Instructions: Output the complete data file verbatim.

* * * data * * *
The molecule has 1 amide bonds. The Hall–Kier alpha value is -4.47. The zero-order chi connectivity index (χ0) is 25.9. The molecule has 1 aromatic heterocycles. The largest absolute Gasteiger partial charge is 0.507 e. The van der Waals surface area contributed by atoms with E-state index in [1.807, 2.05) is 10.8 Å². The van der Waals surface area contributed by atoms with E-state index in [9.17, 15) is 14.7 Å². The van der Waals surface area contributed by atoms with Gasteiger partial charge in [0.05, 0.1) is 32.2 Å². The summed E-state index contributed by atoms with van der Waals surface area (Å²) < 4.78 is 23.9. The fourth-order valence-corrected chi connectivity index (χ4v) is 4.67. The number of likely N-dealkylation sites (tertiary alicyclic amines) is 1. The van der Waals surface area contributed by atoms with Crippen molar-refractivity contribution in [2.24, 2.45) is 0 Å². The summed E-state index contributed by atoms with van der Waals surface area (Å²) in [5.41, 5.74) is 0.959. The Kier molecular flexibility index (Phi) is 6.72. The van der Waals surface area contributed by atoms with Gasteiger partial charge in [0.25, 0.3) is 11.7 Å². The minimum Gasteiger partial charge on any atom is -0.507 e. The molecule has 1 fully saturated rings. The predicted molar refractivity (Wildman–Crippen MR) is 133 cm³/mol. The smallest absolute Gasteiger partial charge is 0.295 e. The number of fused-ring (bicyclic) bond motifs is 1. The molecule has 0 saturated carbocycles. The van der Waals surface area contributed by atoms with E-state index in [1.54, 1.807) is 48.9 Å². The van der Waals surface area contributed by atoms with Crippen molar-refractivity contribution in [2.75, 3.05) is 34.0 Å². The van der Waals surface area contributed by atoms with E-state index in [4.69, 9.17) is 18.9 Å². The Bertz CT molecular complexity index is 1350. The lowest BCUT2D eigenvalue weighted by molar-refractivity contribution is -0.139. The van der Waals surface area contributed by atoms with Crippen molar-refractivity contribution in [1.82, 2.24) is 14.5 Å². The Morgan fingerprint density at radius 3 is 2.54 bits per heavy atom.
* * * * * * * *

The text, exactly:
The molecule has 1 amide bonds. The Hall–Kier alpha value is -4.47. The zero-order chi connectivity index (χ0) is 25.9. The molecule has 1 aromatic heterocycles. The largest absolute Gasteiger partial charge is 0.507 e. The van der Waals surface area contributed by atoms with E-state index in [1.807, 2.05) is 10.8 Å². The van der Waals surface area contributed by atoms with E-state index in [9.17, 15) is 14.7 Å². The van der Waals surface area contributed by atoms with Gasteiger partial charge in [0.05, 0.1) is 32.2 Å². The summed E-state index contributed by atoms with van der Waals surface area (Å²) < 4.78 is 23.9. The fourth-order valence-corrected chi connectivity index (χ4v) is 4.67. The number of likely N-dealkylation sites (tertiary alicyclic amines) is 1. The van der Waals surface area contributed by atoms with Crippen molar-refractivity contribution in [2.24, 2.45) is 0 Å². The summed E-state index contributed by atoms with van der Waals surface area (Å²) in [5.41, 5.74) is 0.959. The Kier molecular flexibility index (Phi) is 6.72. The van der Waals surface area contributed by atoms with Gasteiger partial charge in [0.25, 0.3) is 11.7 Å². The minimum Gasteiger partial charge on any atom is -0.507 e. The molecule has 1 fully saturated rings. The predicted molar refractivity (Wildman–Crippen MR) is 133 cm³/mol. The smallest absolute Gasteiger partial charge is 0.295 e. The number of fused-ring (bicyclic) bond motifs is 1. The molecule has 0 saturated carbocycles. The van der Waals surface area contributed by atoms with E-state index in [1.54, 1.807) is 48.9 Å². The van der Waals surface area contributed by atoms with Crippen molar-refractivity contribution in [2.75, 3.05) is 34.0 Å². The van der Waals surface area contributed by atoms with E-state index in [4.69, 9.17) is 18.9 Å². The Bertz CT molecular complexity index is 1350. The lowest BCUT2D eigenvalue weighted by molar-refractivity contribution is -0.139. The van der Waals surface area contributed by atoms with Crippen molar-refractivity contribution in [1.82, 2.24) is 14.5 Å². The Morgan fingerprint density at radius 3 is 2.54 bits per heavy atom.